Which Joe gave his name to ‘sloppy joes’? We look at five interesting sandwiches and their lexical origins.
A broad bung hammered into a hole in the top of a cask when the cask has been filled.
- ‘The mayor was taken on a site tour of the operation, by the Brewing Director, where he saw the art of brewing and even tapped bungs into shives.’
- ‘He only scored 98% in the beer competition as he failed to wipe his keystones and shives - but then no one was going to get 100%: it is the best beer in the county!’
- ‘Is there a product we can use to seal up the outer edge of the shives when necessary.’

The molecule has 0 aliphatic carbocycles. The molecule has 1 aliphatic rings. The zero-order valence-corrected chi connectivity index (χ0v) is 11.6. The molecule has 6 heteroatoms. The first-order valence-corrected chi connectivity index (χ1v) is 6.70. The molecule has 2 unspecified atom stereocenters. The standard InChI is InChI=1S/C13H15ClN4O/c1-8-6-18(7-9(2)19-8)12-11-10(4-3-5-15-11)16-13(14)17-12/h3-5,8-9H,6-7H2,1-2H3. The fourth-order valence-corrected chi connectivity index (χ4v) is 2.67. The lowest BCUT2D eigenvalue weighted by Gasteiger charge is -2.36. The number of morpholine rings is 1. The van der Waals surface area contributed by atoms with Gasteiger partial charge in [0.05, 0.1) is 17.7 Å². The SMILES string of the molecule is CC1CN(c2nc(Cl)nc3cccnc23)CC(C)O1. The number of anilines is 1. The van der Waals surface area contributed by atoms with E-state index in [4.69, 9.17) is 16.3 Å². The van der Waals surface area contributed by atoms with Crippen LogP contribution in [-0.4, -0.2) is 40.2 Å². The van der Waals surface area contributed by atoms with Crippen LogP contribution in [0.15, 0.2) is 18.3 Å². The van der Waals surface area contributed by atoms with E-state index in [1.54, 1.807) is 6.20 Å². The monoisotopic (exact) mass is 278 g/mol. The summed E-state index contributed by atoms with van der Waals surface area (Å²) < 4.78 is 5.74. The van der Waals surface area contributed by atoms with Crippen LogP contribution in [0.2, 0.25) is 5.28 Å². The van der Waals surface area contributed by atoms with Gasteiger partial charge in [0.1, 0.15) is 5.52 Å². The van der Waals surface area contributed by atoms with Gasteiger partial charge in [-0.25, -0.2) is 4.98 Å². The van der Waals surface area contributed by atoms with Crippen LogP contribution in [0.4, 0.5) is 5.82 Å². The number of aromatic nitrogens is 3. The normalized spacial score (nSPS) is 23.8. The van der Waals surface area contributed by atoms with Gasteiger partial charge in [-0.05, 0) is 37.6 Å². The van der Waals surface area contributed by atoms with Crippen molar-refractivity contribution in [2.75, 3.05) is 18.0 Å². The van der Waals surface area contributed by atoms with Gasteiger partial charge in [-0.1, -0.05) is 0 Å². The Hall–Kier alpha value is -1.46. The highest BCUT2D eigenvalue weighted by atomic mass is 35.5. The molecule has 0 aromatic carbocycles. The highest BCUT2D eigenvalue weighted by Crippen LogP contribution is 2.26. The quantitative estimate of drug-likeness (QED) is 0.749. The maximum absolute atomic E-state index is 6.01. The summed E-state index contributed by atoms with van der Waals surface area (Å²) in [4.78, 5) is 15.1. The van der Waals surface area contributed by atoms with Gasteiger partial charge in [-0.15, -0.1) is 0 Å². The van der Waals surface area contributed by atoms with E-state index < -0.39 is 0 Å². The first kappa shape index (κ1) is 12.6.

Middle English: related to sheave. The original sense was ‘slice (of bread’), later ‘piece of split wood’; the current sense dates from the mid 19th century.
We take a look at several popular, though confusing, punctuation marks.
From Afghanistan to Zimbabwe, discover surprising and intriguing language facts from around the globe.
The definitions of ‘buddy’ and ‘bro’ in the OED have recently been revised. We explore their history and increase in popularity.